After a tough winter the chills have become bearable, the Hemis monastery opens its doors to enjoy festivities. The date every year changes as it is celebrated every year on the tenth day of the Lunar calendar of the Tibetan month. The dates for this festival vary from year to year. in 2017 it falls on July 3 and 4.
The festival highlight is the Dance performances and plays by masked Lamas. The masked dance represents the good prevailing over evil. The participants of the spellbinding performance are dressed in vibrant costumes and bright masks. Every mask has its own place in Tibetan and Buddhist legends. Signifying aspects of good and evil, they are designed as humble, divine faces, animals, skeletons and numerous frightful figurines. Dancers can be seen with slow dance movements and fanciful expressions.
The masked dance performance is created on music medley of sounds of drums, trumpets and cymbals. The famous Padmasambhava dance, the highlight of the dance shows the victory of the ruta demons. The dances are spellbinding as the divine is represented and its said to be purifying your soul.
Here are some video clips:
Based on Tibetan and Buddhist Legends, Hemis Festival is said to have its origins back in 8th Century. Lord Padmasambhava also known as Guru Rimpoche is believed to be the local savior who banished demons and evil spirits. The spiritual leader is said to have introduced of Tantric Buddhism in the Himalayan Kingdom. Combining the teachings of Buddhism and Tibetan culture, a new way was established where life was entwined with prayers, austere life and a higher calling.The birth of Guru Rimpoche also known as Lord Padmasambhava is the occasion which is celebrated during Hemis Festival. The spiritual leader is conferred as the local savior.
The mask dance performance is the main attraction of the Hemis Festival
Ever seen Lamas dance? Well here they do, in their tell tale burgundy and mustard yellow attires. The old and the young gather to partake and witness this performance, the re-telling of their ancient mythological stories and folklore. The real spectacle is provided by the masked performers wearing horns, multicolored ribbons and brocade clothes that shine in the bright July sun. And believe me, some of those masks are more expressive than us.
The Chams are a part of the Tantric tradition performed to a cacophony of indigenous musical instruments. The music starts on a slow note and quickly picks up pace as the narrative becomes intense. It keeps building up to a hair raising climax when the leader of the Black Hat dance strikes down the devils idols (made of dough) in combat victory. The message is one that been around for eternity, that good prevails over evil. Its execution through the masked dance performance is what takes your breath away.
Every 12th year known as the Tibetan Year of the Monkey, Hemis Monastery Festival takes an auspicious turn.The unfurling of the largest Thangkha (12 metres) from the second floor of the monastery for the world to see happened in 2016, and won’t happen again for another 12 years. The scripture is worth seeing as it’s so delicately preserved.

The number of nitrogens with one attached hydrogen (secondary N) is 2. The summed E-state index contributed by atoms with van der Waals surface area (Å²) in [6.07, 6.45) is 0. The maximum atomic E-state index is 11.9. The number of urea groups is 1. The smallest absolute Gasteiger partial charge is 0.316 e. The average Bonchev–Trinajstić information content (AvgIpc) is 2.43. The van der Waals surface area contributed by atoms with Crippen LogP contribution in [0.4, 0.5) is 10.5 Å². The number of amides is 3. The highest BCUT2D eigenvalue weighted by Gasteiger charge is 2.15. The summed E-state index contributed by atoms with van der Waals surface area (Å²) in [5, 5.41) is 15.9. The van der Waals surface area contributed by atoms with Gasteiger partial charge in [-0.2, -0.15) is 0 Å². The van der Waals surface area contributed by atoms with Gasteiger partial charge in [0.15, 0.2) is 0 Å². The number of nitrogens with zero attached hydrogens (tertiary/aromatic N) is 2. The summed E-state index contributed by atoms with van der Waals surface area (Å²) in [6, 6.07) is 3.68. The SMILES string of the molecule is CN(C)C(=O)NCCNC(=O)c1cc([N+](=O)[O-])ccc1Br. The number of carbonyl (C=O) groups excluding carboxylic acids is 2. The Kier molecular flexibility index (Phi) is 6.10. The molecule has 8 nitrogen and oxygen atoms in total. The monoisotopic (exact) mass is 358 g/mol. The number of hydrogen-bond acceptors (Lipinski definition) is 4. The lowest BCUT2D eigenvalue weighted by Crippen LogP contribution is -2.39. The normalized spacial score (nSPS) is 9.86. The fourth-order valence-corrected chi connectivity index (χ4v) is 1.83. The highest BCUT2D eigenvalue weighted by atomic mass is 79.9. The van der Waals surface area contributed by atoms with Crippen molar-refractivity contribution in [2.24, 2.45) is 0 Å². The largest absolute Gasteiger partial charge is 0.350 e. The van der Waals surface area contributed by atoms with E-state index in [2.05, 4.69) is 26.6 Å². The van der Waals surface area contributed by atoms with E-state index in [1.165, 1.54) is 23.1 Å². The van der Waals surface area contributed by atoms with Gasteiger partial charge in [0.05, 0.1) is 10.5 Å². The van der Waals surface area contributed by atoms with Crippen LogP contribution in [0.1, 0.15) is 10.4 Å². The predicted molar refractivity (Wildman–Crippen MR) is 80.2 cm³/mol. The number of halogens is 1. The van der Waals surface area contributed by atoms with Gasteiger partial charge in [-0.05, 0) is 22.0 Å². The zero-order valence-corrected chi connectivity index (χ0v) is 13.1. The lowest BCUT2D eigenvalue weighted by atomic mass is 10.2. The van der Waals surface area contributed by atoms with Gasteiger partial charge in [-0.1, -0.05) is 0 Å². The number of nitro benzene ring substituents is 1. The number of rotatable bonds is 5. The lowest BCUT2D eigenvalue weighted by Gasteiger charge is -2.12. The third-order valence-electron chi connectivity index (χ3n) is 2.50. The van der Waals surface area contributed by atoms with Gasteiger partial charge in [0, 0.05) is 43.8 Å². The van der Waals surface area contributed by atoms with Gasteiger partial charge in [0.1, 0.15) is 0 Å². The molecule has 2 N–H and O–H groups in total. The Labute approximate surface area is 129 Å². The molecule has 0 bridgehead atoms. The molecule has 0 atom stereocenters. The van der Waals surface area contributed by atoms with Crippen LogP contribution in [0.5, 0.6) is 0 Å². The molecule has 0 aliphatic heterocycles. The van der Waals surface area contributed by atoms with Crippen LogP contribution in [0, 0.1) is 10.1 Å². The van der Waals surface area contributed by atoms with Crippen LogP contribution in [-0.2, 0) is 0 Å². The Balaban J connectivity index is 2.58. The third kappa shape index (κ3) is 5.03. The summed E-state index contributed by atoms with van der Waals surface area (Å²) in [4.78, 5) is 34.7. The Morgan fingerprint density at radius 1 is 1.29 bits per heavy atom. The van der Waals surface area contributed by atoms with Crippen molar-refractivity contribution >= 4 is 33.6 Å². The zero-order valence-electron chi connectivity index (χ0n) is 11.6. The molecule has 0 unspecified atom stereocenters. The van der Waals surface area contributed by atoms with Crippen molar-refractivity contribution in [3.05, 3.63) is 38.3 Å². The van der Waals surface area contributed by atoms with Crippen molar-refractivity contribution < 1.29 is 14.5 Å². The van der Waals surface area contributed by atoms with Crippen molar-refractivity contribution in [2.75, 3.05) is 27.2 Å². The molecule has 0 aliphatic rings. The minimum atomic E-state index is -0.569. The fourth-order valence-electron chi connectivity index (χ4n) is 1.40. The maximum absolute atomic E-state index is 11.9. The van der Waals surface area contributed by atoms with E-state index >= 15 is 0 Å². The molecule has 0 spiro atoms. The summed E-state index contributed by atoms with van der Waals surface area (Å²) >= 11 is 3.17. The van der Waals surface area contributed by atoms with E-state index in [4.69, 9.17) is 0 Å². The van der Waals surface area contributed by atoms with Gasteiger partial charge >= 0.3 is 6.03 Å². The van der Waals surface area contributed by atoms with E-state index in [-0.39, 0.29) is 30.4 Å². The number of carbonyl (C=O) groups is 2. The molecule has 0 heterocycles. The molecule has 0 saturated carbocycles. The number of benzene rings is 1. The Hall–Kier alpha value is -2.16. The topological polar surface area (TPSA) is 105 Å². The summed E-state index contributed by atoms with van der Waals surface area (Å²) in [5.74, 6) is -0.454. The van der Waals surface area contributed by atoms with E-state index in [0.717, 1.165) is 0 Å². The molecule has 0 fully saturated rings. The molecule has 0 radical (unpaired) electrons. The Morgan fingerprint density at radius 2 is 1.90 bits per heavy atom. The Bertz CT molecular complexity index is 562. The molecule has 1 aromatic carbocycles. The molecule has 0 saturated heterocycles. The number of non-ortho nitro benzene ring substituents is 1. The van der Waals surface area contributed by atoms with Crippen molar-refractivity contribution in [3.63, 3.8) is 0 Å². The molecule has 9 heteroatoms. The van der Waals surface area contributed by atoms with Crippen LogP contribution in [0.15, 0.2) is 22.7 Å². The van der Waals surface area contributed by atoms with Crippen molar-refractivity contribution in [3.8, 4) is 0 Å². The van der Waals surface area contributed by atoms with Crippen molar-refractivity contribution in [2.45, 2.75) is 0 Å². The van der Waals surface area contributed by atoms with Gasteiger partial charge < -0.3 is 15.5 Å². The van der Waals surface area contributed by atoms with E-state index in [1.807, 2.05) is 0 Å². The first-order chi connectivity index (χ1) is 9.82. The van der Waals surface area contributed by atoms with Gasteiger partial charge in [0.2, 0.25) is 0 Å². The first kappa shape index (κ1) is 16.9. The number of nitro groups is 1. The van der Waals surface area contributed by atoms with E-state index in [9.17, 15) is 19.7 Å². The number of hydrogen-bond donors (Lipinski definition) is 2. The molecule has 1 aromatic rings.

Inside the monastery and outside during the festival check out the stalls. From delightful tastes of the mountain Kingdom to unique handicrafts of the region the sight are wonderful. Residents of remote villages, adventure seekers, photographers and travelers make their way here to be a part of the festival.
Other Ways To Celebrate:
I have been enjoying the book, 365 Goddess. In this book, the author explores a different goddess every day in the context of rituals, feast days, holidays, festivals, and celebrations from around the world. Today is the celebration is the Hemis festival.
This festival includes a ritual play in which all manner of mythic creatures are poised against the Tibetan lamas, symbolizing the battle between good and evil. bells, censers, cymbals, and drums draw in positive magic, banish evil, and win the fight for goodness.
The goddesses assigned for this day are the Ratna Dakinis. In Tibet, these goddesses rule over all gestures of goodness and compassion, which naturally help improve karma. Collectively, their names mean “inestimable,” showing us the true power and value in acts of kindness that are driven by a pure heart.
The book also includes ideas for simple magical rituals and/or easy spells that are in keeping with the theme for the day. And so we find that for the Hemis festival the themes are the: banishing; victory; kindness; karma, and the color yellow.
For today, the suggestions are to wear something yellow, and also try to keep the Ratna Dakinis in mind so that your actions will be gentle and filled with kindness. You could also, using yellow ribbons, string together a collection of small bells for a Ratna Dakinis house amulet. Hold these in your hand and empower them by saying:
Let your goodness ring, let purity sing,
with each wind Ratna Dakinis’ blessing bring!
Hang these where they will catch the wind regularly, releasing the magic.
Other ideas include the following:
Do something nice for someone who’s been feeling blue lately, “just because”. Give them some yellow flowers, offer a hug, or maybe make an extra bell amulet for them too! This boosts good karma, makes both of you feel good, and invokes Ratna Dakinis’ blessings through thoughtfulness.
Note: This post was put together by Shirley Twofeathers, you may repost and share it only if you give me credit and a link back to this website. Blessed be.